Banks in frantic merger talks

Just so the central bank will not step in, a number of banks are in frantic merger talks as the December deadline for them to increase their capital base to a minimum of GH¢400million draws nigh.

Due to recent actions of the regulator, banks that are yet to meet the stated capital are talking more than they used to so that they will merge on their own terms instead of the BoG forcing them to.

“There is more activity in the market and a lot more banks are talking among themselves because of the fear that Bank of Ghana might make another move. That threat is still alive, so we are talking among ourselves but nothing has been firmed up yet,” a manager of one of the local banks told the B&FT.

After approving the purchase and assumption of assets and liabilities of the UT and Capital Banks by GCB Bank, the central bank a couple of weeks ago merged five insolvent banks in one single swoop.

This has made other banks jittery – particularly locally-owned ones with weak financial muscle, especially when the regulator has given indication it is not done with its ‘house-cleaning’ exercise.

Announcing the recent merger of the five banks, BoG Governor Dr. Ernest Addison noted that the new Consolidated Bank has been started with GH¢450million in stated capital and a government-issued bond of GH¢5.76billion to cushion it to take on some selected assets and liabilities of the five banks.

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The Governor, at a recent luncheon of the Ghana Association of Bankers (GAB), disclosed that government will support ‘well-governed and managed’ local banks to meet the new minimum capital requirement.

“Such support will be limited to indigenous banks that are solvent, well-governed and managed in full compliance with the Bank of Ghana’s regulatory requirements – and able to demonstrate that they have been unable to access private sector solutions for recapitalisation due to market conditions,” he said.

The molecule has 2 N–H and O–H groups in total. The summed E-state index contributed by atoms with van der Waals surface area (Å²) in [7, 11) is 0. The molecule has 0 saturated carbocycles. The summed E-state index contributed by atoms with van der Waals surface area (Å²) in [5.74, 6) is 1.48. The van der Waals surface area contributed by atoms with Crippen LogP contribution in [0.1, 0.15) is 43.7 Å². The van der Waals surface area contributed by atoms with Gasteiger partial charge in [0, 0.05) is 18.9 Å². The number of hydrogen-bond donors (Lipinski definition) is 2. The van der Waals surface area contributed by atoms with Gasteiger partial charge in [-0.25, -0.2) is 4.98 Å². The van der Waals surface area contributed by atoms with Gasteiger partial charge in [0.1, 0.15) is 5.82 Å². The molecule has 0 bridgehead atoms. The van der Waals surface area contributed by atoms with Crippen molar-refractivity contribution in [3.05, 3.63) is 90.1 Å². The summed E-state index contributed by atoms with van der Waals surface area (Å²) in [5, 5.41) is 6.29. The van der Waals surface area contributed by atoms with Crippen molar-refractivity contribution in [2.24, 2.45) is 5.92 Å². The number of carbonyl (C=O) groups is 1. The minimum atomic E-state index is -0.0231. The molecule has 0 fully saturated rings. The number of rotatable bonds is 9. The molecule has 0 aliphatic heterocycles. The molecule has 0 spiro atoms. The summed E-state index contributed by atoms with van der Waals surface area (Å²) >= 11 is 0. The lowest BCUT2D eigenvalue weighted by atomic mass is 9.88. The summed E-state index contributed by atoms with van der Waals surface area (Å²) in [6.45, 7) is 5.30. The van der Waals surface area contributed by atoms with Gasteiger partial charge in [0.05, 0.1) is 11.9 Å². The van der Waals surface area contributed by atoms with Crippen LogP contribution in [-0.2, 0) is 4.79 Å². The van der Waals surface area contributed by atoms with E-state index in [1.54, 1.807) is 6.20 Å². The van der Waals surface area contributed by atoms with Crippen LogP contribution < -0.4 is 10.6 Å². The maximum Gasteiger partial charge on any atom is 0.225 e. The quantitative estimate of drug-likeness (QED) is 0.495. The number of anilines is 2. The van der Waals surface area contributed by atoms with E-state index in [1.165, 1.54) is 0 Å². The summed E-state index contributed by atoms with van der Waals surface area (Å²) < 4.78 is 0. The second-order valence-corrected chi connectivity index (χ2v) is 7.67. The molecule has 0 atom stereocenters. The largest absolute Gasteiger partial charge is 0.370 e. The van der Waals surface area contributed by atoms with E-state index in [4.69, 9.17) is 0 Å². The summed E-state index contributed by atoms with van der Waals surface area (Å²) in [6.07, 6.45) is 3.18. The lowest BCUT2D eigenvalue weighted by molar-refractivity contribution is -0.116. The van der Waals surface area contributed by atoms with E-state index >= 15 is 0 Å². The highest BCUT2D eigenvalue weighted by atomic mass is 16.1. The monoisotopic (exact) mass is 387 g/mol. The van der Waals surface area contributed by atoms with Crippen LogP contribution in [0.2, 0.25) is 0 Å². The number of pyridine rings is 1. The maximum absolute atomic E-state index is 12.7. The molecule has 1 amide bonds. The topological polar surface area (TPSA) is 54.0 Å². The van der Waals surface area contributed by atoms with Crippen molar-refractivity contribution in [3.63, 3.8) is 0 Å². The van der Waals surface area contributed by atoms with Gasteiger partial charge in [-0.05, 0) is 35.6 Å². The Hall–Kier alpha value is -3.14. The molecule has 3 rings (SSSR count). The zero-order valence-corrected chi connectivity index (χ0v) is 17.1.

He assured that the current challenges in the banking sector are surmountable and stakeholders can positively turn these into opportunities to establish a stronger and well-capitalised banking sector to support economic growth.

“The BoG will continue to strengthen its regulatory and supervisory frameworks to promote confidence in the banking sector and financial system as a whole. We have some very good indigenous banks that are doing very well. I encourage the public to be confident in sending their deposits to our Ghanaian banks,” he said.

But the source noted that even though he does not believe the Bank of Ghana will make another move until the December deadline, banks are now fast-tracking mergers talks.

“I believe the Bank of Ghana will wait till the December deadline, but it is encouraging banks to merge…I do not see banks waiting till December, though. They are engaging in merger talks so as to avoid a forced merger by the central bank,” the source noted.

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The Bank of Ghana, in July, said only 15 banks have submitted credible plans for meeting the stated capital by the December deadline – and that leaves another 15 banks whose fates are hanging in the balance.

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